Study calls for restricting development in Indy area

June 29, 2010
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Prime farmland is like money and fame: Everyone seems to want it. Farmers crave the flat, rich land for its potential to raise huge crops, and developers prize the terrain because it’s cheap to build on.

However, a new Indiana University study questions decades of converting farmland to housing and businesses, and urges tighter restrictions on development. Check out the study, conducted by the Indiana Business Research Center in the Kelley School of Business, is here.

The percentage of Indiana acreage used for agriculture has plunged from nearly 85 percent in 1950 to just 64 percent by 2007. Most of the land lost was classified as prime, and much of it was in the Indianapolis area. It doesn’t take a researcher to predict the trend line in coming decades.

Study author Tanya Hall says local governments should consider research showing that tax revenue from prime farmland is a better financial deal than the costs of extending water, sewer and other infrastructure.

“If we continue to go at the rate we are, we are going to lose a lot of prime farmland,” Hall says. “We need to consider the value agriculture brings to an area.”

In reality, prime farmland has few preservationist friends. As prices rise, farmers sell off pieces and then entire farms, all while complaining about the increasing traffic. They then often plow the big checks into less-expensive farmland farther from the sprawl they help create—without paying capital gains taxes on the profit.

Hall says tighter zoning restrictions could help contain the sprawl to roughly the current suburban and exurban footprint—possibly anathema to farmer and developer alike.

Where to you come down on the highest and best use for farmland?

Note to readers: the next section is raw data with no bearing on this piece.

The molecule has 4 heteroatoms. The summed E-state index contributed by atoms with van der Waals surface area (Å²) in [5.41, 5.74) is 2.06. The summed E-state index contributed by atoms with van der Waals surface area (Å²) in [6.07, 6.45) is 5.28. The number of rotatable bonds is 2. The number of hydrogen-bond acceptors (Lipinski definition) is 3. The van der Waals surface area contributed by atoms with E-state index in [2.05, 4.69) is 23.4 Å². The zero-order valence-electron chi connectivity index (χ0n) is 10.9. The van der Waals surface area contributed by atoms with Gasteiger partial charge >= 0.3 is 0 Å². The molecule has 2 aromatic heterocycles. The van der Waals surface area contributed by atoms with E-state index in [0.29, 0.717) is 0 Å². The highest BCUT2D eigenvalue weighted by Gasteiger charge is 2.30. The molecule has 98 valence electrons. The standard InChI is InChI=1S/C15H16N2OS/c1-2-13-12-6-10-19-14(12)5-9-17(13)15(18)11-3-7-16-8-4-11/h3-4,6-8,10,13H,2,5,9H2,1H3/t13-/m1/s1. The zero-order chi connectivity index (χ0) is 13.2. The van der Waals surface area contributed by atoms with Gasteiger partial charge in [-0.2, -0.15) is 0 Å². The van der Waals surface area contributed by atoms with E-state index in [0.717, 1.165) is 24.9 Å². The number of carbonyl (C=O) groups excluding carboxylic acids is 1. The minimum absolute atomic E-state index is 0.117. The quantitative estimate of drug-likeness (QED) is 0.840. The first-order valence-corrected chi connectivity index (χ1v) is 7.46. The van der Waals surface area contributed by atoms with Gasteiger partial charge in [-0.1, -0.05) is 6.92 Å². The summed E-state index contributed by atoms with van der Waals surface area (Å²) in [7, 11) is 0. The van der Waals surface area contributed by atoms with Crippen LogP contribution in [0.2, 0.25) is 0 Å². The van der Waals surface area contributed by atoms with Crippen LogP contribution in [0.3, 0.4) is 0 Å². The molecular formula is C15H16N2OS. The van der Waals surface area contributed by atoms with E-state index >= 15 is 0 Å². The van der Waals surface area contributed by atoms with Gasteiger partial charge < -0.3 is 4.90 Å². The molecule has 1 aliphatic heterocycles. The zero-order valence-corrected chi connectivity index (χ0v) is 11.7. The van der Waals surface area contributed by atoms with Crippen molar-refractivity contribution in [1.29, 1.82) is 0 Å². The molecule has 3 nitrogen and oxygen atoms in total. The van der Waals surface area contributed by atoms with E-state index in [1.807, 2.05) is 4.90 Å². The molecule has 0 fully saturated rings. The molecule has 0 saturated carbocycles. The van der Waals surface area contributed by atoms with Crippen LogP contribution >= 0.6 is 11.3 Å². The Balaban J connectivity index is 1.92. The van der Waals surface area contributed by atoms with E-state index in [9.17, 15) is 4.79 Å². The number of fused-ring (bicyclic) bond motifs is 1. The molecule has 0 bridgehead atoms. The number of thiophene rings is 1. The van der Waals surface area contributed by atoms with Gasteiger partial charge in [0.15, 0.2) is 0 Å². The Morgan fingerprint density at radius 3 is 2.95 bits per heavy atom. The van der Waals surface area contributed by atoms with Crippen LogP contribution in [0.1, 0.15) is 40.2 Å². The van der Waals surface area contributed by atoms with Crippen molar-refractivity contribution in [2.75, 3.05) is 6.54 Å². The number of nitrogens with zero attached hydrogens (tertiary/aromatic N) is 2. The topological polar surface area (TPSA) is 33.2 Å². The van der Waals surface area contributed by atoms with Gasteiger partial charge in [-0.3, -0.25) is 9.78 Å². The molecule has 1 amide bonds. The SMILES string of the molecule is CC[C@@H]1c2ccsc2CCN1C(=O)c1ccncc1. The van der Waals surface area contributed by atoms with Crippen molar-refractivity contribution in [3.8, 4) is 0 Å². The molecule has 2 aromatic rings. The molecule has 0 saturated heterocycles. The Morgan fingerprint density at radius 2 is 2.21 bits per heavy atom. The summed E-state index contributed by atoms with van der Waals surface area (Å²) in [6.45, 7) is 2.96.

• Incentives are backwards
    I am not so sure farmers are the root cause of sprawl and dwindling farmland. The incentives are there to sell off pieces land, most of the time just to pay for property taxes. Then should they pass off land to their children, there are taxes on top of that. Landowners should be incentivized to keep land in the family and not be penalized just because it was willed to the kids.
  • Stop Eating Farmland
    Zoning & other agencies dedicated to land use policy HAS TO MAKE IT MORE EXPENSIVE to build/develop farmland than to reclaim empty property in the greater metro area. It's sad to drive by block after block of weed-infested, empty homes & lots near our downtown. Keep the city alive, don't subsidize flight to the suburbs by making improvements to farmland. I didn't have to do a study to figure this out, I've lived in the city for my entire life and mourn the decay of the core.
  • Farmland
    On the other hand, should my sisters and I be saddled with farmland my father bought over 50 years ago? There are no farmers left in the family. No one is buying land to farm any more.
    • We'll keep eating farmland unless you force people to stop having kids...
      The problem with a comment like Jenny's above is that it sounds great until you try to find the person that really wants to live in a bad inner city neighborhood that has the financial freedom to move to the suburbs. Lets face it...some areas are just gone never to come back. There will always be bad neighborhoods with abandoned homes no matter how much government money you throw at that problem. Even if you take a few blocks and gentrify them you've still got the issues of being surrounded by crime in every direction and having horrible IPS schools that most people won't send their kids to that have options. Unless if you come up with a solution for poverty and also come up with a solution to keep the population absolutely stagnant then you are always going to have people building houses in the suburbs.